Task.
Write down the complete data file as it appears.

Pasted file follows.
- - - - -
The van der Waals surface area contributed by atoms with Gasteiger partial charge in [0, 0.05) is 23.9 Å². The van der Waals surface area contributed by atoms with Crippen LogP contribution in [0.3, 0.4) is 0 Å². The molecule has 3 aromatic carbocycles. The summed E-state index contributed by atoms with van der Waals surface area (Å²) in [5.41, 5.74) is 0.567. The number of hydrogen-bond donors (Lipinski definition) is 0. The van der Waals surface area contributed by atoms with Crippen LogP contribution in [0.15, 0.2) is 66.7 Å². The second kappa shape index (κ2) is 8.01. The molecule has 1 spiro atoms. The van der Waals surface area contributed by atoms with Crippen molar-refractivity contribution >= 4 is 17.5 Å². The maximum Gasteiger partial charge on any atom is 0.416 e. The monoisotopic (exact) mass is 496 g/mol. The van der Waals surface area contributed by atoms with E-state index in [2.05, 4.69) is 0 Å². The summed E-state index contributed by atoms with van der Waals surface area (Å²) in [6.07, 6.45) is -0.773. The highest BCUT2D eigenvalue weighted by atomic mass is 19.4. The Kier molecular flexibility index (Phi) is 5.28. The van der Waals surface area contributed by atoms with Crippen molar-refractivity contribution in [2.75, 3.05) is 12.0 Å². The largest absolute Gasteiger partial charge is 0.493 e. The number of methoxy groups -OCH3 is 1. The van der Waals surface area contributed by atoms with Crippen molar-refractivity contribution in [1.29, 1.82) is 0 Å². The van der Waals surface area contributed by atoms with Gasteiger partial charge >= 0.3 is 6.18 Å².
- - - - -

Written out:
The van der Waals surface area contributed by atoms with Gasteiger partial charge in [0, 0.05) is 23.9 Å². The van der Waals surface area contributed by atoms with Crippen LogP contribution in [0.3, 0.4) is 0 Å². The molecule has 3 aromatic carbocycles. The summed E-state index contributed by atoms with van der Waals surface area (Å²) in [5.41, 5.74) is 0.567. The number of hydrogen-bond donors (Lipinski definition) is 0. The van der Waals surface area contributed by atoms with Crippen LogP contribution in [0.15, 0.2) is 66.7 Å². The second kappa shape index (κ2) is 8.01. The molecule has 1 spiro atoms. The van der Waals surface area contributed by atoms with Crippen molar-refractivity contribution >= 4 is 17.5 Å². The maximum Gasteiger partial charge on any atom is 0.416 e. The monoisotopic (exact) mass is 496 g/mol. The van der Waals surface area contributed by atoms with E-state index in [2.05, 4.69) is 0 Å². The summed E-state index contributed by atoms with van der Waals surface area (Å²) in [6.07, 6.45) is -0.773. The highest BCUT2D eigenvalue weighted by atomic mass is 19.4. The Kier molecular flexibility index (Phi) is 5.28. The van der Waals surface area contributed by atoms with Crippen molar-refractivity contribution in [2.75, 3.05) is 12.0 Å². The largest absolute Gasteiger partial charge is 0.493 e. The number of methoxy groups -OCH3 is 1. The van der Waals surface area contributed by atoms with Crippen molar-refractivity contribution in [1.29, 1.82) is 0 Å². The van der Waals surface area contributed by atoms with Gasteiger partial charge >= 0.3 is 6.18 Å².